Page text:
So the force you would feel is actually less than you'd expect from Newtonian gravity and indeed the force goes to zero as the weight approaches the event horizon. To illustrate this I've graphed the force you would feel compared to the force predicted by Newton's equation: The force is in units of $GMm$. At distances of around four times the event horizon radius and greater the force is similar to the one calculated by Newton's equation, by as the weight approaches the event horizon the force you feel peaks around $1.4r_s$ then falls to zero at the horizon.

• John, I'm concerned that, in this context, this notion of a weightless rope is not remotely physical and thus, I suspect the result isn't physically meaningful. I've been reading this: arxiv.org/abs/1207.3342 "The energy conditions demand that the tension T of a static rope cannot exceed its mass-per-unit-length μ". But we must have tension for there to be a force on the far away observer, thus, there must be a non-zero $\mu$. – Alfred Centauri Jul 18 '14 at 12:55
• Also, from the paper: "The force at infinity required to suspend both box and supporting NEC-obedient rope does diverge as the horizon is approached." – Alfred Centauri Jul 18 '14 at 13:04
• @AlfredCentauri: everyday experience suggests it's possible to dangle weights on ropes in a Schwarzschild metric (well outside $r_s$). If there is a limit beyond which my treatment fails it would be interesting to know more. I'll read the paper you link, thanks :-) – John Rennie Jul 18 '14 at 14:08

In order to not fall straight in, you would have to be orbiting the black hole very quickly, in fact near the speed of light. By definition event horizon is when not even light can escape as it orbits. (Edit: as John Rennie commented, hovering in a rocket is also an option)

So imagine you are whizzing around at nearly the speed of light. You lower Your rope of unlimited strength toward the event horizon... wait, your in orbit that compensated gravity... so you'd have to throw it.

Edit:

• Or imagine you are hovering in a super advanced super high power rocket...
• Or imagine a giant scaffolding around the whole thing (Mike Dunlavey)

As the end of the rope gets closer to the event horizon, it would start to be pulled in by gravity. As it gets closer and closer the force will increase to no limit. That's right, there's no amount of force that could get the rope to just touch the event horizon and hold it there. In short, you would be pulled in.

I'm not even sure how to explain the spacial distortions due to relativity in that orbit. But that's a different question anyway. (Edit: And John Rennie mentioned in the comments that such an orbit would have to be 3x the event horizon to be stable.)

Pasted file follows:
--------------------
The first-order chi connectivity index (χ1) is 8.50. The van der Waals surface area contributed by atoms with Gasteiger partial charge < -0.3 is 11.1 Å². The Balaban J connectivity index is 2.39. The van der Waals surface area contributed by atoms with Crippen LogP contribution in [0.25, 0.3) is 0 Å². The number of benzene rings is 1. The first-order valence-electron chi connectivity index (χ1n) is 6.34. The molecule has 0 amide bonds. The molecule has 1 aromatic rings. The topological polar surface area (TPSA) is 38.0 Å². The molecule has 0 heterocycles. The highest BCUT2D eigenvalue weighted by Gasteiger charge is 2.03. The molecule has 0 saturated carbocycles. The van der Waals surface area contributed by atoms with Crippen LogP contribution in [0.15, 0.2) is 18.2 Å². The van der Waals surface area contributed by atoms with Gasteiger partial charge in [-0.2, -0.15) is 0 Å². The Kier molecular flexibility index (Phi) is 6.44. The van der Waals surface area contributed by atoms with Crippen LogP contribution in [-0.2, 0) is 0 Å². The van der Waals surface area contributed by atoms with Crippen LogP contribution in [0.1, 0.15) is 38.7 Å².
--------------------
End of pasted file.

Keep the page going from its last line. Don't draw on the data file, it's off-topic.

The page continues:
• As long as you stay above the event horizon you can hover above a black hole using a rocket. You don't have to orbit. In fact there is no stable orbit for matter within 3 times the horizon distance. – John Rennie Jul 17 '14 at 15:42
• Very interesting, I didn't know about the 3x ratio. Thanks! – Michael Jul 18 '14 at 13:09
• True! Hovering with a rocket is possible. I'll edit it to make that clear. – Michael Jul 18 '14 at 13:09
• You could just have a stationary scaffold around the entire black hole, and stand on that. – Mike Dunlavey Jul 18 '14 at 14:26
• haha... ok, scaffold is another option – Michael Jul 18 '14 at 15:27

I have an explicit calculation of the tension in the rope in section 8.1, example 5 of my GR book ("A rope dangling in a Schwarzschild spacetime"), which is free online: http://www.lightandmatter.com/genrel/ . I'll just sketch the main results here. Suppose we have a bucket hanging on the end of a rope in the Schwarzshcild spacetime. The tension $$T$$ in the rope obeys the differential equation

$$0=T'+(f'/f)T-(f'/f)\mu,$$

where primes denote differentiation with respect to the Schwarzschild coordinate $$r$$, $$f=\sqrt(1-2m/r)$$, and $$\mu$$ is the mass per unit length. We get a finite result for $$\lim_{r\rightarrow\infty}T$$, even when the bucket is brought arbitrarily close to the horizon. (The solution in this case is just $$T = T_\infty /f$$ , where $$T_\infty$$ is the tension at r = ∞.) However, this is misleading without the caveat that for μ < T , the speed of transverse waves in the rope is greater than c, which is not possible for any known form of matter — it would violate the null energy condition. For realistic forms of matter, the rope will break above the horizon.

This makes sense because the exterior of the black hole is causally disconnected from the interior.

• You may enjoy Greg Egan's analysis of the similar problem involving a Rindler horizon. – PM 2Ring Aug 29 '19 at 5:43